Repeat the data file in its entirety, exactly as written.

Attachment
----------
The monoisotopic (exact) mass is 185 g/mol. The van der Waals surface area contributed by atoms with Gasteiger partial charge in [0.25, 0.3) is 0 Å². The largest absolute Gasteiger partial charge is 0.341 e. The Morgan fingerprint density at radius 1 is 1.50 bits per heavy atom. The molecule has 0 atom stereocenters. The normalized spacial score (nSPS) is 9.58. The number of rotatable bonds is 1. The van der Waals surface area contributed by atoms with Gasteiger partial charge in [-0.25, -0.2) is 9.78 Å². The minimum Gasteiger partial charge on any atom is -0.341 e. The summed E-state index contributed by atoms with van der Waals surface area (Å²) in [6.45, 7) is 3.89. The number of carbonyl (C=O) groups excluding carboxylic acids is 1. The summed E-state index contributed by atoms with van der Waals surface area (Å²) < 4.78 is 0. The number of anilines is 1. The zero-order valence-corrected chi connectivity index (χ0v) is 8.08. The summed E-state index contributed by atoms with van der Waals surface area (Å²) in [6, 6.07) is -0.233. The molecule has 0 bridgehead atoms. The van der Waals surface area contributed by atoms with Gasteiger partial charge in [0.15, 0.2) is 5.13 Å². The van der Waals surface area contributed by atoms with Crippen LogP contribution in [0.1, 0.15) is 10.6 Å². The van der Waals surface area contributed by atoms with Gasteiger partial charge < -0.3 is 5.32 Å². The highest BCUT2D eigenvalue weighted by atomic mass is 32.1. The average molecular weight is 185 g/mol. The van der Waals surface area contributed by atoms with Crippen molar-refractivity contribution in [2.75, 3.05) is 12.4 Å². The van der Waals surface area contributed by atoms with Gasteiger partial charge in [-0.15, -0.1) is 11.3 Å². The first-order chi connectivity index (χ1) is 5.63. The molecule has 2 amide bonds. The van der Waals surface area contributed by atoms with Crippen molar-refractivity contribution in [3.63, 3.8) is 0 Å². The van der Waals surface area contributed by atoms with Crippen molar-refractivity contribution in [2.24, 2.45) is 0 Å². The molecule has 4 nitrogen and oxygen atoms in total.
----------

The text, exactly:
The monoisotopic (exact) mass is 185 g/mol. The van der Waals surface area contributed by atoms with Gasteiger partial charge in [0.25, 0.3) is 0 Å². The largest absolute Gasteiger partial charge is 0.341 e. The Morgan fingerprint density at radius 1 is 1.50 bits per heavy atom. The molecule has 0 atom stereocenters. The normalized spacial score (nSPS) is 9.58. The number of rotatable bonds is 1. The van der Waals surface area contributed by atoms with Gasteiger partial charge in [-0.25, -0.2) is 9.78 Å². The minimum Gasteiger partial charge on any atom is -0.341 e. The summed E-state index contributed by atoms with van der Waals surface area (Å²) in [6.45, 7) is 3.89. The number of carbonyl (C=O) groups excluding carboxylic acids is 1. The summed E-state index contributed by atoms with van der Waals surface area (Å²) < 4.78 is 0. The number of anilines is 1. The zero-order valence-corrected chi connectivity index (χ0v) is 8.08. The summed E-state index contributed by atoms with van der Waals surface area (Å²) in [6, 6.07) is -0.233. The molecule has 0 bridgehead atoms. The van der Waals surface area contributed by atoms with Gasteiger partial charge in [0.15, 0.2) is 5.13 Å². The van der Waals surface area contributed by atoms with Crippen LogP contribution in [0.1, 0.15) is 10.6 Å². The van der Waals surface area contributed by atoms with Gasteiger partial charge < -0.3 is 5.32 Å². The highest BCUT2D eigenvalue weighted by atomic mass is 32.1. The average molecular weight is 185 g/mol. The van der Waals surface area contributed by atoms with Crippen molar-refractivity contribution in [2.75, 3.05) is 12.4 Å². The van der Waals surface area contributed by atoms with Gasteiger partial charge in [-0.15, -0.1) is 11.3 Å². The first-order chi connectivity index (χ1) is 5.63. The molecule has 2 amide bonds. The van der Waals surface area contributed by atoms with Crippen molar-refractivity contribution in [3.63, 3.8) is 0 Å². The van der Waals surface area contributed by atoms with Crippen molar-refractivity contribution in [2.24, 2.45) is 0 Å². The molecule has 4 nitrogen and oxygen atoms in total.